L. E. Waterman Co. v. Modern Pen Co. - 235 U.S. 88 (1914)
U.S. Supreme Court
L. E. Waterman Co. v. Modern Pen Co., 235 U.S. 88 (1914)
L. E. Waterman Company v. Modern Pen Company
Nos. 54, 72
Argued November 10, 1914
Decided November 30, 1914
235 U.S. 88
When the use of his own name upon his goods by a later competitor will and does lead the public to understand that such goods are the product of a concern already established and well known under that name, and when the profit of the confusion is known to, and, if that be material, is intended by the later man, the law will require him to take reasonable precautions to prevent the mistake. Herring-Hall Marvin Co. v. Hall's Safe Co., 208 U. S. 554.
There is no distinction between corporations and natural persons in the above principle, which is one to prevent a fraud.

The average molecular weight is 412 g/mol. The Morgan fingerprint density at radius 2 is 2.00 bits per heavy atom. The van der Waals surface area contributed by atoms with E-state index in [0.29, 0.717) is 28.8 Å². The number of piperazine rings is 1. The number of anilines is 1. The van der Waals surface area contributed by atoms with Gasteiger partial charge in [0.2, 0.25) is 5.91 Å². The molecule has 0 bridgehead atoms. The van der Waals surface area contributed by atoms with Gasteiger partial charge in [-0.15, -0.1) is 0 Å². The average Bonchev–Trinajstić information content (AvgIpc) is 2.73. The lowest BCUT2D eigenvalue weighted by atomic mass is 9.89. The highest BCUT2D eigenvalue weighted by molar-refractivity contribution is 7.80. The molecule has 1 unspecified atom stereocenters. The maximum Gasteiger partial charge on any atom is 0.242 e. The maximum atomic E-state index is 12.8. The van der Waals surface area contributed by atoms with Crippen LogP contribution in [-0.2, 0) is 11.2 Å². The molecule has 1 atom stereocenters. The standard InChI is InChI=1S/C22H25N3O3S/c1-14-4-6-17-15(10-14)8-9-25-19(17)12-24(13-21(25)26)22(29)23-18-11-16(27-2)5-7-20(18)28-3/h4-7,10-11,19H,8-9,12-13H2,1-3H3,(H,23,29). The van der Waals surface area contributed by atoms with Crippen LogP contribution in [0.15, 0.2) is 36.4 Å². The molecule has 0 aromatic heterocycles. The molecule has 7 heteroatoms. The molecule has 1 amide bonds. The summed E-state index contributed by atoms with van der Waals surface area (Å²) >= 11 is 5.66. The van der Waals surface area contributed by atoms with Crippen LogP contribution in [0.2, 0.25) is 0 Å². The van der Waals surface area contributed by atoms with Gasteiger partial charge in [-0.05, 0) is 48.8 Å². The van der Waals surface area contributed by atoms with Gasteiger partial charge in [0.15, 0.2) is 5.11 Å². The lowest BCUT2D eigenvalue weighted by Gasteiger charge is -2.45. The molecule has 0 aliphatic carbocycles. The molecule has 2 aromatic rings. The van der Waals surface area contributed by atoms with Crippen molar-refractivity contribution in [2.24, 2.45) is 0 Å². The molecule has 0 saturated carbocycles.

All the protection which a manufacturer is entitled to get against a later person of the same name manufacturing similar goods is to require the later person to so use his name in marking his goods that they cannot be confused with the earlier manufacturer, and this
though one of the motive of the later person was to obtain an advantage by the use of his own name.
While the transfer of a person's name without any business may not be enough to entitle the transferee to prevent others from using the name, it still is a license that may be sufficient to put the licensee on the footing of the licensor against another party of the same name.
Two courts below having upheld arrangements as effective in giving a licensee of the right to use a name the same protection which the licensor would have had as against another party of the same name, this Court will not go into any consideration of the facts on which such arrangement was based.
197 F. 534, 536, affirmed on cross-appeals with cost equally divided between both parties.
The facts, which involve the use of the name Waterman in connection with the manufacture and sale of fountain pens, are stated in the opinion.